Ancient Pot Shards Suggest Ceramics First Used 20,000 Years Ago

Posted June 28th, 2012 at 2:15 pm (UTC-5)
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People began making ceramic pottery 20,000 years ago about 2000 years earlier than previously thought — according to a new analysis of ancient Chinese pot shards. The study, published in the journal Science, suggests that the craft of pottery predates farming by 10,000 years. And it proposes that fired ceramic containers were being used during the peak of the last ice age when our ancestors were still primarily hunter-gatherers.

In recent years, archeologists have been revising the history of pottery, letting go of a long-held belief that it arose alongside agriculture. In its place, new questions have perplexed archeologists. When exactly did pottery first appear? And why did it appear only among some populations?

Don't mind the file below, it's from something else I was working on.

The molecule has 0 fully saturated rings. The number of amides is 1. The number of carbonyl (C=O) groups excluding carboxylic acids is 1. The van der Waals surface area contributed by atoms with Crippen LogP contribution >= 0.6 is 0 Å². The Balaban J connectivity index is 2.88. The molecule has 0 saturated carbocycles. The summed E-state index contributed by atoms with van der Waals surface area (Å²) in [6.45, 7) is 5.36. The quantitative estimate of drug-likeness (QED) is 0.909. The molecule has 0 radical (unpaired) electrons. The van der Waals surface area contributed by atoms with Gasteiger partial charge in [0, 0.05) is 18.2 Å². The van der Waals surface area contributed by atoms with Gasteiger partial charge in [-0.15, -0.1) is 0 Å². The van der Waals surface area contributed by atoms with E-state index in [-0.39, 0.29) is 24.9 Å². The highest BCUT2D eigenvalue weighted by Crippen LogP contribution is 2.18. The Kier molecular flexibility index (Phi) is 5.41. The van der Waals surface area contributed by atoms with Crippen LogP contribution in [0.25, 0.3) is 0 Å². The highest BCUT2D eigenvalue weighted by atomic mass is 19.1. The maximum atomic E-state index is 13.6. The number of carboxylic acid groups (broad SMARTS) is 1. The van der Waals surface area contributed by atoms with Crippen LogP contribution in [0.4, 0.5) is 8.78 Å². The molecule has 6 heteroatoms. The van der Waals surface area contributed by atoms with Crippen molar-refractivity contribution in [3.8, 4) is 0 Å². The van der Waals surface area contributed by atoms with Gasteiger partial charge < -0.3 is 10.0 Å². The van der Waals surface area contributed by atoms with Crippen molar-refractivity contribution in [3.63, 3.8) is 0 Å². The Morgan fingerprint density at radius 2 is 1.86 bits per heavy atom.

Seeking answers, an international team of scientists gathered thick human bone fragments found alongside coil pot shards in Xianrendong Cave, a popular excavation site in China's Jiangxi Province. Radiocarbon dating showed the bones to be 19,000 to 20,000 years old. The researchers concluded that the pottery shards are equally ancient, making them 2,000 years older than any other pottery found previously.

Scorch marks on the exterior of the shards suggest that they were used for cooking. Archeologist Gideon Shelach, in an accompanying perspective article in Science, speculates that during the ice age, when resources became more scarce, people were forced to develop better ways of collecting, processing and storing food.